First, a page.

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Grant Details

Grant Number: 7R01CA108741-04 Interpret this number
Primary Investigator: Pasche, Boris
Organization: University Of Alabama At Birmingham
Project Title: Tgf-Beta Pathway Polymorphisms and Colon Cancer Risk
Fiscal Year: 2008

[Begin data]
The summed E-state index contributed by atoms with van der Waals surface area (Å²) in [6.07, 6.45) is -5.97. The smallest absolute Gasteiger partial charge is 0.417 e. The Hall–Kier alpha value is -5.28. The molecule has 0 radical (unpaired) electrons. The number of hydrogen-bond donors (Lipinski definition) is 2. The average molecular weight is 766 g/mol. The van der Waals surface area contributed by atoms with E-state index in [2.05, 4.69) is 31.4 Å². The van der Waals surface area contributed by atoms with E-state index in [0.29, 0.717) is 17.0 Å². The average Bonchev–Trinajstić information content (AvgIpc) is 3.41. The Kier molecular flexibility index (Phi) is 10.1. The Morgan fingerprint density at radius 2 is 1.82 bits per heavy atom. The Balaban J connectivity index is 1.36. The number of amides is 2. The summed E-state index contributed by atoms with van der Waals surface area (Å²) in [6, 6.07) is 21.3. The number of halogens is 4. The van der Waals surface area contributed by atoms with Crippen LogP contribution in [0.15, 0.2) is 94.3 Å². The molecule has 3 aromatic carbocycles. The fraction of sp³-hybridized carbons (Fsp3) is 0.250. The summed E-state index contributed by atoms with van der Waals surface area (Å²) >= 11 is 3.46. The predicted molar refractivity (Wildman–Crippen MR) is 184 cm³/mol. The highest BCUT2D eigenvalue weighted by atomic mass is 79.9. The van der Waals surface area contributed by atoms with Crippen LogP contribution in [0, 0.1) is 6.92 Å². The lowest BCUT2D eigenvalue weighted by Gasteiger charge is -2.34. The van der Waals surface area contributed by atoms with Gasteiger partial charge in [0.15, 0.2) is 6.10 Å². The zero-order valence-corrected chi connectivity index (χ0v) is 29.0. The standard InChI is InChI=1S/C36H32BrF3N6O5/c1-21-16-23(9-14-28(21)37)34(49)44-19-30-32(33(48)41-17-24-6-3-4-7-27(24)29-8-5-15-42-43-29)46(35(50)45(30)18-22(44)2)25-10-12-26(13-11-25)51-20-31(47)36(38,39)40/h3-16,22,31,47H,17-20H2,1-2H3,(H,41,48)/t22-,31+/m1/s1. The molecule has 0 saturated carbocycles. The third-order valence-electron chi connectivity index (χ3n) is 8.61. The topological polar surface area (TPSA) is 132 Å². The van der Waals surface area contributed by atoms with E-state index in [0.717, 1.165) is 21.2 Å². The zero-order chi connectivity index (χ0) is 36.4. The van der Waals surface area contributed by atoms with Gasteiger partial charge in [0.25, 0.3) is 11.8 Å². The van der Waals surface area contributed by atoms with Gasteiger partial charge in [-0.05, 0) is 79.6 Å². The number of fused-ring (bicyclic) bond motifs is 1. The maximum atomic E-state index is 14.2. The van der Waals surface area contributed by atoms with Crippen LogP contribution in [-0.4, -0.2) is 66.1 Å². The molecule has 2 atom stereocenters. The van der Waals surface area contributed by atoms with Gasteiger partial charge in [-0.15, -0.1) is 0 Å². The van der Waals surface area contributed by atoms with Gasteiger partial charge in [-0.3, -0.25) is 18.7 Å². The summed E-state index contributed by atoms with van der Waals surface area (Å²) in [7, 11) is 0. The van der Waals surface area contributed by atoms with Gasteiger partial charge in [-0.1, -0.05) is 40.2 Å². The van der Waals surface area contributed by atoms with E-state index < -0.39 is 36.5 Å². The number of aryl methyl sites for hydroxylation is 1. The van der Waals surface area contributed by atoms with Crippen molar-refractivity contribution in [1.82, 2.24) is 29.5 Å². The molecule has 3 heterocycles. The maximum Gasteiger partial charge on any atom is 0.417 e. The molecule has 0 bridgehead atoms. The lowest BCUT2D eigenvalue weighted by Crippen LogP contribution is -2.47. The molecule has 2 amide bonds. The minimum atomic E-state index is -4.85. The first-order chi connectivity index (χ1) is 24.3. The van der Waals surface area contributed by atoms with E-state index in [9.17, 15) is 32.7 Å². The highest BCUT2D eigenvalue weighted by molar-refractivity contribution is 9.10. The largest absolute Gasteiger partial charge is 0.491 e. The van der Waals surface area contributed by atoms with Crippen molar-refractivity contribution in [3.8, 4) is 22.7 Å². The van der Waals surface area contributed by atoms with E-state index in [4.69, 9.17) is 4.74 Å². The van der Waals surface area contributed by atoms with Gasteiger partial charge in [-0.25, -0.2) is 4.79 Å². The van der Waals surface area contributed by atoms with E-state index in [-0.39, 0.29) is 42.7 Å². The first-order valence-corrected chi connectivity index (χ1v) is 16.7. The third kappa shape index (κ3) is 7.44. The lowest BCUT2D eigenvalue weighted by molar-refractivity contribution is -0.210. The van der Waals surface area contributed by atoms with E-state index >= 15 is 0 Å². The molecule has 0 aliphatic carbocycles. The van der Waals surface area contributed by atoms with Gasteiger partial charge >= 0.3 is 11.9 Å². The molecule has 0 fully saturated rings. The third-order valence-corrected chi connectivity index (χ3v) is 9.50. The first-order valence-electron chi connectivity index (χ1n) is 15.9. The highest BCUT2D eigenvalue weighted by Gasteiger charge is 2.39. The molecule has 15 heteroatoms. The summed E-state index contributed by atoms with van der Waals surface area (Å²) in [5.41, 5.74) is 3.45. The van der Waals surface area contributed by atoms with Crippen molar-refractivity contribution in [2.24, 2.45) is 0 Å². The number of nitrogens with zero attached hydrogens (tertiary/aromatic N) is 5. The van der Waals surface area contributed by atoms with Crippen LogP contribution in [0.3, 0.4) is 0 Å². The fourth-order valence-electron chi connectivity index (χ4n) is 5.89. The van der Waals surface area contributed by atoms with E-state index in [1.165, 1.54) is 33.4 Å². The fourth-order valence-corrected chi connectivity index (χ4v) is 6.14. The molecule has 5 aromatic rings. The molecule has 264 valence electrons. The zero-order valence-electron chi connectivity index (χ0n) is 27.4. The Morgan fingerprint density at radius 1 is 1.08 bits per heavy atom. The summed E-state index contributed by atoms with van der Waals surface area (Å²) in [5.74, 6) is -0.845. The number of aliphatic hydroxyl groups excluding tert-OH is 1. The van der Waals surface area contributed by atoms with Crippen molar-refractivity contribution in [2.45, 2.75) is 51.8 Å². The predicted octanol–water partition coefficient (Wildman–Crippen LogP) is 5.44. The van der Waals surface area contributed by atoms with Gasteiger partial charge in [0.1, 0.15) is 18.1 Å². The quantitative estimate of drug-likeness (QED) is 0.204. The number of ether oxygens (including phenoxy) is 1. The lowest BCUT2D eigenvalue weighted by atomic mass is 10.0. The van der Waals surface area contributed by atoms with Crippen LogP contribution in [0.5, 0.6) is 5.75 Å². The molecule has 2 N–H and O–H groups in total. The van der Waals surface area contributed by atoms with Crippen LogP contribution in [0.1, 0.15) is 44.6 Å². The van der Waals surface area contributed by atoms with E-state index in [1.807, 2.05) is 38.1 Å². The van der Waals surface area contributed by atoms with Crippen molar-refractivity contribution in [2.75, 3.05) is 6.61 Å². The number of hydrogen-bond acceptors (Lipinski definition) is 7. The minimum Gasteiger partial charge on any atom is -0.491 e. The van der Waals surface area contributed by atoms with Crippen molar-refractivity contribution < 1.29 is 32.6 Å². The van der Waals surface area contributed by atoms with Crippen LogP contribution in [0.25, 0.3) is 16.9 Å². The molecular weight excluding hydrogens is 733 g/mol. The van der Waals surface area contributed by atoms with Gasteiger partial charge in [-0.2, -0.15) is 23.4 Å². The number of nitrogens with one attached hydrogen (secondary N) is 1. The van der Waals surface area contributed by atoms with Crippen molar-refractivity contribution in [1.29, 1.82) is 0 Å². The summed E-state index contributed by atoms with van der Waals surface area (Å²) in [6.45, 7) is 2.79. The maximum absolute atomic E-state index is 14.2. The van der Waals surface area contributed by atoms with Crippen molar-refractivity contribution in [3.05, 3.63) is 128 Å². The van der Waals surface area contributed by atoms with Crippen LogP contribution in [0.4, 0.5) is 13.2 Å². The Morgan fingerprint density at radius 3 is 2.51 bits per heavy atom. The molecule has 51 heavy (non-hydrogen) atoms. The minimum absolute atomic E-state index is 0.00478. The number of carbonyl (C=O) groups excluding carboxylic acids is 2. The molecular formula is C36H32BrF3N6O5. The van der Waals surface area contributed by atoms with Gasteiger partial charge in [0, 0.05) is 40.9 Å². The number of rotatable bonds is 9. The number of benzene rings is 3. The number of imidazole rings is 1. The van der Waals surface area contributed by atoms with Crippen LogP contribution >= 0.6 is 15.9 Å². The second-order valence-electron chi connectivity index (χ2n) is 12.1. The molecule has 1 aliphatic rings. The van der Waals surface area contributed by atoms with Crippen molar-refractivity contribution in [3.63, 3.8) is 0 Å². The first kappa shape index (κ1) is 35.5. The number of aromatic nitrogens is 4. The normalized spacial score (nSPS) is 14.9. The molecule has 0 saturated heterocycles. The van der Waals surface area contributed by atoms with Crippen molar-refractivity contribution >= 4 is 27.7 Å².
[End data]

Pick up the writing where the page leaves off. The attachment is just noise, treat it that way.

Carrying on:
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We have previously identified TGFBR1*6A, a common variant of the TGFBR1 gene, and shown that it transmits TGF-a growth inhibitory signals less effectively than TGFBR1. Our recent meta-analyses show that TGFBR1*6A carriers have a significantly increased risk of colon, breast and ovarian cancer as compared with non-carriers. Overall, cancer risk is increased by 19% among heterozygotes and 70% among homozygotes, a pattern indicative of an allelic dosing effect. We have also shown that TGFBR1*6A may contribute to hereditary colorectal cancer. More than one in eight healthy individuals and one in six patients with cancer is a TGFBR1*6A carrier, which establishes TGFBR1*6A as the first high-frequency low-penetrance candidate tumor susceptibility allele. In contrast, increased TGF-a circulating levels have been associated with a decreased cancer risk in animal models. A common Leucine to Proline substitution at the 10th amino acid position variant within the human TGF- a1 (TGFB1) gene results in higher in vitro extracellular TGFB1 secretion. Carriers of the TGFB1*CC genotype have higher in vivo TGFB1 circulating levels than carriers of the TGFB1*TT genotype. TGFBR1 and TGFB1 variants my have opposite or synergistic effects on colorectal cancer risk. Our central hypothesis is that a combined assessment of the two functionally-relevant TGF- a pathway signaling variants will predict colorectal cancer risk more accurately than each variant alone. The NCI-sponsored familial colorectal cancer registry is an ideal resource in which to test this hypothesis. Using a sibling-matched case-control design we will genotype a total of 4,208 full sibling case-control pairs and First: assess the association between TGFBR1*6A and colorectal cancer. Second: assess the association between TGFB1 and colorectal cancer and perform haplotype analysis of the TGFB1 gene; Third: analyze gene-gene interactions between TGFBR1 and TGFB1. This will explore the relationships between the two functional TGF-a pathway polymorphisms and colorectal risk and determine whether TGF- a signaling, as predicted by these two variants, is associated with colorectal cancer risk; and, Fourth: investigate the relationship between TGF-a pathway polymorphisms and tumor microsatellite instability.

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